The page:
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President says Brazil can do better, slams violence

Embattled president Dilma Rousseff admitted in a televised address late yesterday that Brazil can do better, and pledged to do more to fight corruption

world Updated: Jun 23, 2013 00:14 IST

Embattled president Dilma Rousseff admitted in a televised address late on Friday that Brazil can do better, and pledged to do more to fight corruption, a day after more than a million people marched to demand better living conditions.

“We can do many things a lot better in Brazil,” said Rousseff, the day after the protesters demanded cheaper transport and more investment in education and health care as well as a tougher fight against endemic corruption.

“People have a right to criticise,” Rousseff said, adding that she would staunchly defend that right. Appealing for unity Rousseff, who promised to meet with the leaders of peaceful demonstrations as well as workers and community leaders, said: “I am the president of all Brazil -- of those who support the demonstration and those who do not.”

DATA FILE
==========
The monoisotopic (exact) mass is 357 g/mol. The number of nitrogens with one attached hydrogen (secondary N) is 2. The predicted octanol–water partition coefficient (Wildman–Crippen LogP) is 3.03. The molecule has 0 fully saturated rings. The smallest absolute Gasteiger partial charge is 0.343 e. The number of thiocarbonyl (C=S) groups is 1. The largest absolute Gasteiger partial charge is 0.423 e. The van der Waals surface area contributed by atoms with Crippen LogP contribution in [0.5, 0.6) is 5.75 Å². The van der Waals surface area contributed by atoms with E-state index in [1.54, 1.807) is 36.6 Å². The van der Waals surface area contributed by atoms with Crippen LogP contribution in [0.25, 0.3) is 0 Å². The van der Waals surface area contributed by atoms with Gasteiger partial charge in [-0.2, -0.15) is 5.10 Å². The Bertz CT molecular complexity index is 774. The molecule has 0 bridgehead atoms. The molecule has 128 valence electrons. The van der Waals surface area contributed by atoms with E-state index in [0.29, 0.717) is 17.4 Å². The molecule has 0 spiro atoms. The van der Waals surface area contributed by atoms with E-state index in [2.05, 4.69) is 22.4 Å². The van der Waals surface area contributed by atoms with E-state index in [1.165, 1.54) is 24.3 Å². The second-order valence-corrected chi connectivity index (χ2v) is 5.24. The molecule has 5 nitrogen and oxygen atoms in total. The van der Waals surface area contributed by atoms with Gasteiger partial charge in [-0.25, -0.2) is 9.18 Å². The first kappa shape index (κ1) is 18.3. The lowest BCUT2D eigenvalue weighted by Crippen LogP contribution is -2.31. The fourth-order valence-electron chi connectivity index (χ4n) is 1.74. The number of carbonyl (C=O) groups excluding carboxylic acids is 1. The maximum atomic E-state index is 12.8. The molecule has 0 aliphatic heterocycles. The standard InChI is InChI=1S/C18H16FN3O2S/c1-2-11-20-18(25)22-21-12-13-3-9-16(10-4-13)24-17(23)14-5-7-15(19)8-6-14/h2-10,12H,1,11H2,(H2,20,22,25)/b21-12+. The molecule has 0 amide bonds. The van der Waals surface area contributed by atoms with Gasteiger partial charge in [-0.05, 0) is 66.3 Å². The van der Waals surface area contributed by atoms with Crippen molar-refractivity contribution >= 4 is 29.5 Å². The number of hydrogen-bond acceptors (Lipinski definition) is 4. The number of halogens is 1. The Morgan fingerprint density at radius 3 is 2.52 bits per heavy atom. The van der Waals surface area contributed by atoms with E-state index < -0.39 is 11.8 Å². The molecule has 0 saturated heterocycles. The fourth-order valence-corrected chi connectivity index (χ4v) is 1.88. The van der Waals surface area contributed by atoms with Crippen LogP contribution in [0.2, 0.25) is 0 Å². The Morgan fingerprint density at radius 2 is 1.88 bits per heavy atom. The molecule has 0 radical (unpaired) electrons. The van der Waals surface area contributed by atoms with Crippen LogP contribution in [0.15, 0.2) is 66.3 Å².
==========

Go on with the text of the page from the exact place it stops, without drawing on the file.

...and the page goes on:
Reaching out to those who feel the government should direct more money to public services rather than on hosting major sporting events, she insisted that “football and sport are symbols of peace and peaceful coexistence.”

But she added that she would not stand by if demonstrations turned violent, as they have in several cities that have seen looting and attacks on public buildings including the foreign ministry in the capital Brasilia.

“The government cannot stand by as people attack public property ... and bring chaos to our streets,” she stressed. Nevertheless, Brazil needs the protesters’ “energy and creativity”, Rousseff said.

“We need to inject oxygen into our political system, and make it more transparent and resistant” to the tough challenges facing a country marked by extreme disparity between rich and poor.”